In Depth Look: Filicide is Different - 1

Filicide, the killing of a child by its parent, has unique characteristics making it different from other forms of homicide.[1] Filicide seems particularly horrifying and inexplicable, especially when the parent is the mother.

Remember first that, in the United States, a staggering number of children go missing each year. In 2001, 797,500 children under 18 were reported missing, resulting in an average of 2,185 children being reported missing each day.[2] Unfortunately, of these missing children, nearly 1,300 were victims of homicide.[3] Nearly half of these children were under the age of five, and a parent killed over half of these.[4] Of all the children under age five killed during the period 1976 to 2000, 31% were killed by fathers, 30% by mothers, 23% killed by male acquaintances, 7% by other relatives, and 3% by strangers.[5]

Maternal Filicide - The Profile of Mothers Who Kill Their Children

A general profile of mothers most at risk of committing filicide has developed. Typically, the mother is young, around 21 years of age. She is single and has had multiple unstable relationships with men. Either she is mentally deficient or an apparently normal young woman, forced to put off high school graduation, college, or career because of pregnancy. She is unemployed and has financial difficulties. She may have suffered from serious mental illness in the past, or only manifested undiagnosed personality changes after the birth of her child. Roughly, one fifth of these mothers have been victims of physical or sexual abuse.

Resnick's Classification of Maternal Filicide: The Five Catagories (Altrustic, Psychotic, Unwanted, Accidental, Revenge)

The underlying reasons why some mothers kill their children are much more complex. Philip Resnick was an early pioneer in the attempt to understand this act. In 1969, Resnick developed the first filicide classification system based on the parent's most apparent motive.[6] Five categories were established.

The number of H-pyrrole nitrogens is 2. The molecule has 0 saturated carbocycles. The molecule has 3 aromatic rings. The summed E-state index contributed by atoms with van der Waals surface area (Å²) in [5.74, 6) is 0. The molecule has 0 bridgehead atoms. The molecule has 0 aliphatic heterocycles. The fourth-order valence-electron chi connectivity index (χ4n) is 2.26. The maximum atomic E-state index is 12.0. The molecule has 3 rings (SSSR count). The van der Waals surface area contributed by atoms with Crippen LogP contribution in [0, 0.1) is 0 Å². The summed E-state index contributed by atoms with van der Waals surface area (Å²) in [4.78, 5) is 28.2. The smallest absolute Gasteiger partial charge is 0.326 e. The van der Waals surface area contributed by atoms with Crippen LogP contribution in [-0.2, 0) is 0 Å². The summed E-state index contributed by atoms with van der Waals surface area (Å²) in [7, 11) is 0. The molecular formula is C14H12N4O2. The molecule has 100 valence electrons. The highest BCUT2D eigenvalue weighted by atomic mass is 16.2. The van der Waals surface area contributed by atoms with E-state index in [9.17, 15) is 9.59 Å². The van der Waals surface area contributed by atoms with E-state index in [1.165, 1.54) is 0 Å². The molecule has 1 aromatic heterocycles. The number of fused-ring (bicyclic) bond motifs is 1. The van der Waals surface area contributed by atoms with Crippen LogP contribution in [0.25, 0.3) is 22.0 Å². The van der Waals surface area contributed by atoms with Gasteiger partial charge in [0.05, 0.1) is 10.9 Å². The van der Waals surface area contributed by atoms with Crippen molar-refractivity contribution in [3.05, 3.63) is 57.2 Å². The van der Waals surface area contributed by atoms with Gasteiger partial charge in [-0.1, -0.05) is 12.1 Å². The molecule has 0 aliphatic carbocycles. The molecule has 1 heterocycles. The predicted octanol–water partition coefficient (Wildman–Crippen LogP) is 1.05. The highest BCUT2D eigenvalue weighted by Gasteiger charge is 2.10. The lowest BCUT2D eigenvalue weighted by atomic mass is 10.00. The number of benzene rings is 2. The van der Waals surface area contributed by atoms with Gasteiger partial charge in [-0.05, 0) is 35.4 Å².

In altruistic filicide, the parent's motive is to save the child from real or imagined present suffering, or in cases of parental suicide, the antici¬pated suffering from the parent's suicide.[7] In the acutely psychotic filicide, the parent kills under the influence of severe mental illness. In unwanted child filicides, the murder occurs because the parent no longer desires the child for non-psychotic reasons such as illegit¬imacy or uncertain paternity. Accidental filicides are unintentional deaths that occur from child abuse. In spousal revenge filicides, the parent's homicidal impulse transfers onto the child to punish the parent's mate.

Continued in part 2 ....

This four-part series of posts "Filicide is Different" continues next Friday, as part of Friday's In Depth Look / Friday's Legal Memo.


[1] Filicide is not confined to this country. Almost thirty countries make a legal distinction between filicide and homicide because of the mitigating circumstances surrounding such killings. People around the world have recognized that filicide, sometimes referred to as infanticide, is a distinct form of homicide due to the impact of motherhood on women's mental status. The British Infanticide Act of 1922 provides that the maximum penalty in these cases is manslaughter, not murder. Cheryl L. Meyer & Michelle Oberman, Mothers Who Kill their Children 11 (2001).
[2] Andrea J. Sedlak, David Finkelhor, Heather Hammer, and Dana J. Schultz, U.S. National Estimates of Missing Children: An Overview, in National Incidence Studies of Missing, Abducted, Runaway, and Thrownaway Children 5 (Washington, DC: Office of Juvenile Justice and Delinquency Prevention, Office of Justice Programs, U.S. Department of Justice, October 2002).
[3] Yarwood, supra, at 5.